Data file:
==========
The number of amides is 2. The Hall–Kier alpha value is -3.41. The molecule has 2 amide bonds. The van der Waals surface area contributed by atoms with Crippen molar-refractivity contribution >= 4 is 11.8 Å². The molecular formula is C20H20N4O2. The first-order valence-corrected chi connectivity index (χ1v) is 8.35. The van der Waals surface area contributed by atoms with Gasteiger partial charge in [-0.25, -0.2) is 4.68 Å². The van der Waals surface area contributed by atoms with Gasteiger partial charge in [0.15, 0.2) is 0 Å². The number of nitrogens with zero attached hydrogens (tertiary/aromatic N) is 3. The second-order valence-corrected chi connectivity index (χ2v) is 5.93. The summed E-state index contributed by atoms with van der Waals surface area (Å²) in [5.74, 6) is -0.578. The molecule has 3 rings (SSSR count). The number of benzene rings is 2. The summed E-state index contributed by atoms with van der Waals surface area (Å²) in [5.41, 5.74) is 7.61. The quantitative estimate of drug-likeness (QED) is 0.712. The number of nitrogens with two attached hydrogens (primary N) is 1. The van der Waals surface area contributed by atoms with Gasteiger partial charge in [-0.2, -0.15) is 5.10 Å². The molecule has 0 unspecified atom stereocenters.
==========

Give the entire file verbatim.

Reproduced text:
The number of amides is 2. The Hall–Kier alpha value is -3.41. The molecule has 2 amide bonds. The van der Waals surface area contributed by atoms with Crippen molar-refractivity contribution >= 4 is 11.8 Å². The molecular formula is C20H20N4O2. The first-order valence-corrected chi connectivity index (χ1v) is 8.35. The van der Waals surface area contributed by atoms with Gasteiger partial charge in [-0.25, -0.2) is 4.68 Å². The van der Waals surface area contributed by atoms with Gasteiger partial charge in [0.15, 0.2) is 0 Å². The number of nitrogens with zero attached hydrogens (tertiary/aromatic N) is 3. The second-order valence-corrected chi connectivity index (χ2v) is 5.93. The summed E-state index contributed by atoms with van der Waals surface area (Å²) in [5.74, 6) is -0.578. The molecule has 3 rings (SSSR count). The number of benzene rings is 2. The summed E-state index contributed by atoms with van der Waals surface area (Å²) in [5.41, 5.74) is 7.61. The quantitative estimate of drug-likeness (QED) is 0.712. The number of nitrogens with two attached hydrogens (primary N) is 1. The van der Waals surface area contributed by atoms with Gasteiger partial charge in [-0.2, -0.15) is 5.10 Å². The molecule has 0 unspecified atom stereocenters.